3. Felix Trinidad: “Tito” stormed back with a magnificent knockout of Ricardo Mayorga in 2004, and now hopes to capitalize on it with big money fights. He'd like nothing more than a rematch with his only conqueror, Hopkins, but he may also opt for old nemesis Oscar De La Hoya. Either way, Trinidad is sure to fight a big fight sometime in the coming year.

4. Kostya Tszyu: What a difference one fight makes. As recently as late October, the boxing world was wondering whether Tszyu was even serious about the sport anymore. We found out with a second round demolition of Sharmba Mitchell. And that made the junior welterweight division very attractive. Tszyu has several options now, including Arturo Gatti and Mayweather or even a hop up to welterweight to challenge Cory Spinks. Let's hope one of them happens in 2005.

5. Manny Pacquiao: Pacquiao fought twice in 2004, and what a fight the first one was. His thrilling war with Juan Manuel Marquez was the best brawl of the year, and there is a chance that the two rivals will go at it again in 2005. If not, Pacquiao has a list full of options: Marco Antonio Barrera, Erik Morales, etc. Pacquiao will fight one of them in the next year.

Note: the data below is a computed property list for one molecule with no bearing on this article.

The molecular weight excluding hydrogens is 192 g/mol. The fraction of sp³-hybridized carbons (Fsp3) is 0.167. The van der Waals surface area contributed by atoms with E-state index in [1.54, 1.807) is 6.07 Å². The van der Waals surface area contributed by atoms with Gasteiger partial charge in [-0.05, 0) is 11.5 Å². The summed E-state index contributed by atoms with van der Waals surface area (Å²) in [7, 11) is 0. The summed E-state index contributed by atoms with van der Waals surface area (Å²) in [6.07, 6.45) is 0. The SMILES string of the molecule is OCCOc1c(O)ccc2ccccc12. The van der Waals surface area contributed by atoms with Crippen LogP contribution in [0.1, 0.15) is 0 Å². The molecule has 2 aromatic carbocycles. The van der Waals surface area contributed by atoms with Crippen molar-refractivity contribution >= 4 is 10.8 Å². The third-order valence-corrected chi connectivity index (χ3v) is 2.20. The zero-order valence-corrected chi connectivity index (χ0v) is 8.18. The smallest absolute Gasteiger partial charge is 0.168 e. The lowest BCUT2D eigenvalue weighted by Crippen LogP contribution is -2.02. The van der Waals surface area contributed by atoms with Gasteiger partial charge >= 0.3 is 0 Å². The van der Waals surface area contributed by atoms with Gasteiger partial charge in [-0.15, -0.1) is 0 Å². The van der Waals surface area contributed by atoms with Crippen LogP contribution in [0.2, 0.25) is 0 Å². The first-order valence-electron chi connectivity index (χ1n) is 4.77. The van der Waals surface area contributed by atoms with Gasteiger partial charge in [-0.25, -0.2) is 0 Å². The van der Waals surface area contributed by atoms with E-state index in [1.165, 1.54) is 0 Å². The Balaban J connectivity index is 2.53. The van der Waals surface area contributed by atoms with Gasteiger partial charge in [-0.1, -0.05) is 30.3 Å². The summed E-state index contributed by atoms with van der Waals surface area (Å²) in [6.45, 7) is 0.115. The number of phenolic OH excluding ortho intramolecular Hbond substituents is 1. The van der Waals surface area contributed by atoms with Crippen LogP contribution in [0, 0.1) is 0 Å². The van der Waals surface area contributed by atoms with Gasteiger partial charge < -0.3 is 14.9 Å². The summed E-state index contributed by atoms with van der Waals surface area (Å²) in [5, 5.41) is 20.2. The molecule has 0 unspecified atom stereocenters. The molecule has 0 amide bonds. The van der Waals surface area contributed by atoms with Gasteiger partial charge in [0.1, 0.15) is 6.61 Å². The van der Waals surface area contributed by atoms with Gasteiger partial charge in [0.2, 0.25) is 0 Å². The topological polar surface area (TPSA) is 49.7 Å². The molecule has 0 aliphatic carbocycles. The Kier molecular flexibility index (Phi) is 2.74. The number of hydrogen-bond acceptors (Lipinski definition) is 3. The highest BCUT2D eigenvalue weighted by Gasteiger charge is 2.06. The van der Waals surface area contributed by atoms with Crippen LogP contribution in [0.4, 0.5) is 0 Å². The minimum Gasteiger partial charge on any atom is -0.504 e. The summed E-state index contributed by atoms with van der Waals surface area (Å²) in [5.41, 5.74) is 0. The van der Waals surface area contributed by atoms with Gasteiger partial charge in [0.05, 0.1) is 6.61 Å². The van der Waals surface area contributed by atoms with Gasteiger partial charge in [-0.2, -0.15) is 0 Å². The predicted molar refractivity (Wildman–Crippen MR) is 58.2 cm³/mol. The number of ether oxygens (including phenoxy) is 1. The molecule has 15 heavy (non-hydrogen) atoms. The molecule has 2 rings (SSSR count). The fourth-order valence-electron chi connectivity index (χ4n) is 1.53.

6. Marco Antonio Barrera: Another guy thought to be washed up when the year started, Barrera resurrected his career for the second time with a masterful victory over Paulie Ayala and a close decision over rival Erik Morales in another great fight. Barrera is obviously shooting for a return with Pacquiao, who decimated him in November 2003. Barrera says it was an off-night. Hopefully, we'll find out if that was the case.

7. Winky Wright: Winky entered the “superstar” realm in 2004 with a pair of decision victories over Shane Mosley. The first was very impressive, as Wright practically shut Mosley out. The second was closer, but proved once again that Winky was the superior fighter. He'd like a shot at Trinidad or Oscar De La Hoya, but neither will happen. He'd probably be best off shooting for a name like Fernando Vargas or Ricardo Mayorga.